Raising Awareness on the Airwaves

Is This For Real? gives voice to Black Edmontonians

The Edmonton podcasting community is incredibly rich, with shows covering topics ranging from sports to music, but not as many are as raw and as vocal on important issues, matters relating to the Black communities of the city.

Is This For Real? is a podcast that looks at living in Edmonton as members of Black communities and the topics that affect them.

In its first season, the show tackles the topics of policing and anti-Black racism. Co-hosts Oumar Salifou and Hannan Mohamud, as well as contributors Bashir Mohamed, Avnish Nanda and producer Nicholas Yee, present each episode in a one-hour, open-conversation format.

The show debuted this summer after a number of recent deaths of Black people in the United States and Canada, and the protests following them on both sides of the border. It was paramount to launch a platform to give these stories a wider audience.

“I would say that Bashir and Avnish really had the vision to understand that people need to hear these stories and that now is that time. I think after seeing George Floyd happen, after seeing Breonna Taylor, after seeing things in Toronto, obviously having a long history of racism and anti-Black policing in Canada and America, it was about time something like this happened,” says Salifou.

Oumar Salifou, co-host of the Is This For Real? podcast.

The episodes go in-depth into matters such as Jean-Claude Rukundo allegedly being pinned down by officers on the scene after his wife, Sifa Ngeze, was involved in a traffic accident in 2018, to the controversy surrounding Edmonton’s school resource officer program. Rukundo is currently suing officers Pierre Lemire and Owen Staudinger, as well as Edmonton Police Service Chief Dale McFee, for $650,000.

Policing was one of the themes of the season. It’s tough to picture defunding or abolishing the police right now, with it being the highest budgeted item for the City of Edmonton. But, to Salifou, if that changed, the idea could be in play in the future.

“I think it’s possible; I think that’s what advocates of police abolitionists speak of. I think they speak of the possibility of living in a world without the police. I think if defunding the police is on the table, it’s a step in the right direction that prevents abuse of power or any kind of negative consequences from policing.”

One of the episodes also looks at how Salifou and Mohamed grew up in the city’s northside, attended Dickinsfield School and saw how it developed their relationship with law enforcement. The segments addressing these topics can be quite raw and it’s been a line that the team at Is This For Real? has tried to balance when getting into these stories.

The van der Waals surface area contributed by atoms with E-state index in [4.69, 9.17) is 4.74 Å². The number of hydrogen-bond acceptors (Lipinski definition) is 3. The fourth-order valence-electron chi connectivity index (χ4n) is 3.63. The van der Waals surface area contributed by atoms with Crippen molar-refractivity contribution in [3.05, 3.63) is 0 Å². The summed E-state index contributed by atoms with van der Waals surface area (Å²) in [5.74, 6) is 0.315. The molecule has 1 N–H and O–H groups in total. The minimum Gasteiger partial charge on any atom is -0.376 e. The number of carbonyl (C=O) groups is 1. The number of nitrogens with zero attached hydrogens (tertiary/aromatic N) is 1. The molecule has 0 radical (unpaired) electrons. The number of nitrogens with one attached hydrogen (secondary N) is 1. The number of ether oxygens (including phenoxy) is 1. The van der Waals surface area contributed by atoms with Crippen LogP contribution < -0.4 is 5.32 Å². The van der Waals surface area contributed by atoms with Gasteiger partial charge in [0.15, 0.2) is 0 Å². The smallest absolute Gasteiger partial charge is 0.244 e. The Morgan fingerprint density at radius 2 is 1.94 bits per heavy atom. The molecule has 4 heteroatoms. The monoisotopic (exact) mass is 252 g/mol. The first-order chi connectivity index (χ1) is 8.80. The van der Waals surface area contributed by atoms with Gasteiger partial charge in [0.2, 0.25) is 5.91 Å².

“There’s a lot of pain in the Black community, because people here have [experienced racism] for quite some time. I think what’s coming across is the pain and the sadness,” says Salifou.

Another one of the topics addressed hit close to home for Salifou: Canadian media’s relationship with the police and the status of BIPOC (Black, Indigenous, People of Colour) journalists at major networks.

As a journalist whose work has appeared on CBC and CJSR FM, Sailfou has looked at the use of language by reporters and outlets that can portray to a listener, reader or viewer a reason to look down on a Black person in a story.

“Society is going to view Black people negatively if you’re constantly perpetuating negative stereotypes in the media. That’s the consequence of publishing unthoughtful news stories.”

To Salifou, white reporters who are called out should reflect, so they can change the perspectives of their stories.

“If someone calls you racist, that doesn’t mean that’s a death sentence. That means you should reconsider your actions and try to be more inclusive. I think that should be the reaction. People get scared when you accuse them of racism, but I think ultimately what’s necessary and what’s needed is to change how Black people are covered in the media.”

For the future of the show, the Is This For Real? team will chat with members of Black communities to see what they’d like to see addressed. Some of the ideas for future seasons include covering health care, the financial industry and education.

Edmonton Community Foundation is providing funding for Is This For Real? to hire an editor and expand the show from its current podcast format, and also to give Black journalists a space to be able to tell stories that impact their communities.

“It’s always good to give back, I think that’s the biggest thing,” Salifou says, “I didn’t necessarily have a lot of people that I looked up to when I was doing journalism; being able to be that person for someone else is really meaningful.”